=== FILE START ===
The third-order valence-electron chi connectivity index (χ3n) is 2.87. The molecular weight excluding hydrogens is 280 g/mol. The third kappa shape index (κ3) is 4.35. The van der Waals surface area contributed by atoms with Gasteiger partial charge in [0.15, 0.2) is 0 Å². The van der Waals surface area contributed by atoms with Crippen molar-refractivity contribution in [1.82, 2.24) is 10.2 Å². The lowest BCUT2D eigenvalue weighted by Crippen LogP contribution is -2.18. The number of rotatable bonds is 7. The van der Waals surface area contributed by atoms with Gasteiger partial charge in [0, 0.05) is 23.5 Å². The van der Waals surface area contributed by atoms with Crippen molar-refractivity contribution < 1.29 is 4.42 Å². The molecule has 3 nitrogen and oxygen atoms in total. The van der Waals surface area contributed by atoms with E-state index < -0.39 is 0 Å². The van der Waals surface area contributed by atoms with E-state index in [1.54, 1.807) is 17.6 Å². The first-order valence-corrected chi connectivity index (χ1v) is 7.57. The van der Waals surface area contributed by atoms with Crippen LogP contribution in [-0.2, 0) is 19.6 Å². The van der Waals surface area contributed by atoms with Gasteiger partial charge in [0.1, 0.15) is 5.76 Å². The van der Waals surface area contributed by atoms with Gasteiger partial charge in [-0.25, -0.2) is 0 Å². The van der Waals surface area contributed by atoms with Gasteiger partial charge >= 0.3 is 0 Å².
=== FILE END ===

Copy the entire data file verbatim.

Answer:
The third-order valence-electron chi connectivity index (χ3n) is 2.87. The molecular weight excluding hydrogens is 280 g/mol. The third kappa shape index (κ3) is 4.35. The van der Waals surface area contributed by atoms with Gasteiger partial charge in [0.15, 0.2) is 0 Å². The van der Waals surface area contributed by atoms with Crippen molar-refractivity contribution in [1.82, 2.24) is 10.2 Å². The lowest BCUT2D eigenvalue weighted by Crippen LogP contribution is -2.18. The number of rotatable bonds is 7. The van der Waals surface area contributed by atoms with Gasteiger partial charge in [0, 0.05) is 23.5 Å². The van der Waals surface area contributed by atoms with Crippen molar-refractivity contribution < 1.29 is 4.42 Å². The molecule has 3 nitrogen and oxygen atoms in total. The van der Waals surface area contributed by atoms with E-state index < -0.39 is 0 Å². The van der Waals surface area contributed by atoms with E-state index in [1.54, 1.807) is 17.6 Å². The first-order valence-corrected chi connectivity index (χ1v) is 7.57. The van der Waals surface area contributed by atoms with Crippen LogP contribution in [-0.2, 0) is 19.6 Å². The van der Waals surface area contributed by atoms with Gasteiger partial charge in [0.1, 0.15) is 5.76 Å². The van der Waals surface area contributed by atoms with Gasteiger partial charge in [-0.25, -0.2) is 0 Å². The van der Waals surface area contributed by atoms with Gasteiger partial charge >= 0.3 is 0 Å².